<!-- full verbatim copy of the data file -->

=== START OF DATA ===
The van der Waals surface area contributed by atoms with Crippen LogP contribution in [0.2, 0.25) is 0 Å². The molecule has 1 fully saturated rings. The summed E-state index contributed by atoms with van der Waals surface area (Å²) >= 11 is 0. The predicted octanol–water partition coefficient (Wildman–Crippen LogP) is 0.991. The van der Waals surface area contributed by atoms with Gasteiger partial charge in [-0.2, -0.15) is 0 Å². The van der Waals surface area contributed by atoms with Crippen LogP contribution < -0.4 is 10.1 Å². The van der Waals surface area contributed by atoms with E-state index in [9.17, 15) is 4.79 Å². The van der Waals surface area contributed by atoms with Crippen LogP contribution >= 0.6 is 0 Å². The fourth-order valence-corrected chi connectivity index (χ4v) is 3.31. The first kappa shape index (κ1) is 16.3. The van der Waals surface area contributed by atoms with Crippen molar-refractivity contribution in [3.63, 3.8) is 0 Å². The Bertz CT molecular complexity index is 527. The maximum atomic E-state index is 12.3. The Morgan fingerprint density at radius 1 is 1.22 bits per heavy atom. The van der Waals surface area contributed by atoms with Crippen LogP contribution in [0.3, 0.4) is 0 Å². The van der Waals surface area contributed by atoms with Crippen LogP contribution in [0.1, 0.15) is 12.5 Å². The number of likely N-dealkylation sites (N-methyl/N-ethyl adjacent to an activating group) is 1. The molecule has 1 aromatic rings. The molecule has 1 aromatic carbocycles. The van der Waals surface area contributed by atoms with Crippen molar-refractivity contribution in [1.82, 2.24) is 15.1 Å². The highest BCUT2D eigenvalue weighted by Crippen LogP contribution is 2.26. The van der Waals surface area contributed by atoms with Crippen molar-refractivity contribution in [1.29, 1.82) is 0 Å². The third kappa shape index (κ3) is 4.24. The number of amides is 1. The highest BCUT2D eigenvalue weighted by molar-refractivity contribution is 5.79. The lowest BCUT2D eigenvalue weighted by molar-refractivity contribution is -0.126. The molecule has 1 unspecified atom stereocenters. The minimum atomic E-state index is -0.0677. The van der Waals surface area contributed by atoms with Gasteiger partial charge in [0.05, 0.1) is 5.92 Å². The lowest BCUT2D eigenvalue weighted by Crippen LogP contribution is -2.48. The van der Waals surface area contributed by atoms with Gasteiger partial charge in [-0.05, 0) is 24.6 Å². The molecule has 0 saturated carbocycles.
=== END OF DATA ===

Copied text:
The van der Waals surface area contributed by atoms with Crippen LogP contribution in [0.2, 0.25) is 0 Å². The molecule has 1 fully saturated rings. The summed E-state index contributed by atoms with van der Waals surface area (Å²) >= 11 is 0. The predicted octanol–water partition coefficient (Wildman–Crippen LogP) is 0.991. The van der Waals surface area contributed by atoms with Gasteiger partial charge in [-0.2, -0.15) is 0 Å². The van der Waals surface area contributed by atoms with Crippen LogP contribution < -0.4 is 10.1 Å². The van der Waals surface area contributed by atoms with E-state index in [9.17, 15) is 4.79 Å². The van der Waals surface area contributed by atoms with Crippen LogP contribution >= 0.6 is 0 Å². The fourth-order valence-corrected chi connectivity index (χ4v) is 3.31. The first kappa shape index (κ1) is 16.3. The van der Waals surface area contributed by atoms with Crippen molar-refractivity contribution in [3.63, 3.8) is 0 Å². The Bertz CT molecular complexity index is 527. The maximum atomic E-state index is 12.3. The Morgan fingerprint density at radius 1 is 1.22 bits per heavy atom. The van der Waals surface area contributed by atoms with Crippen LogP contribution in [0.3, 0.4) is 0 Å². The van der Waals surface area contributed by atoms with Crippen LogP contribution in [0.1, 0.15) is 12.5 Å². The number of likely N-dealkylation sites (N-methyl/N-ethyl adjacent to an activating group) is 1. The molecule has 1 aromatic rings. The molecule has 1 aromatic carbocycles. The van der Waals surface area contributed by atoms with Crippen molar-refractivity contribution in [1.82, 2.24) is 15.1 Å². The highest BCUT2D eigenvalue weighted by Crippen LogP contribution is 2.26. The van der Waals surface area contributed by atoms with Crippen molar-refractivity contribution in [1.29, 1.82) is 0 Å². The third kappa shape index (κ3) is 4.24. The number of amides is 1. The highest BCUT2D eigenvalue weighted by molar-refractivity contribution is 5.79. The lowest BCUT2D eigenvalue weighted by molar-refractivity contribution is -0.126. The molecule has 1 unspecified atom stereocenters. The minimum atomic E-state index is -0.0677. The van der Waals surface area contributed by atoms with Gasteiger partial charge in [0.05, 0.1) is 5.92 Å². The lowest BCUT2D eigenvalue weighted by Crippen LogP contribution is -2.48. The van der Waals surface area contributed by atoms with Gasteiger partial charge in [-0.05, 0) is 24.6 Å². The molecule has 0 saturated carbocycles.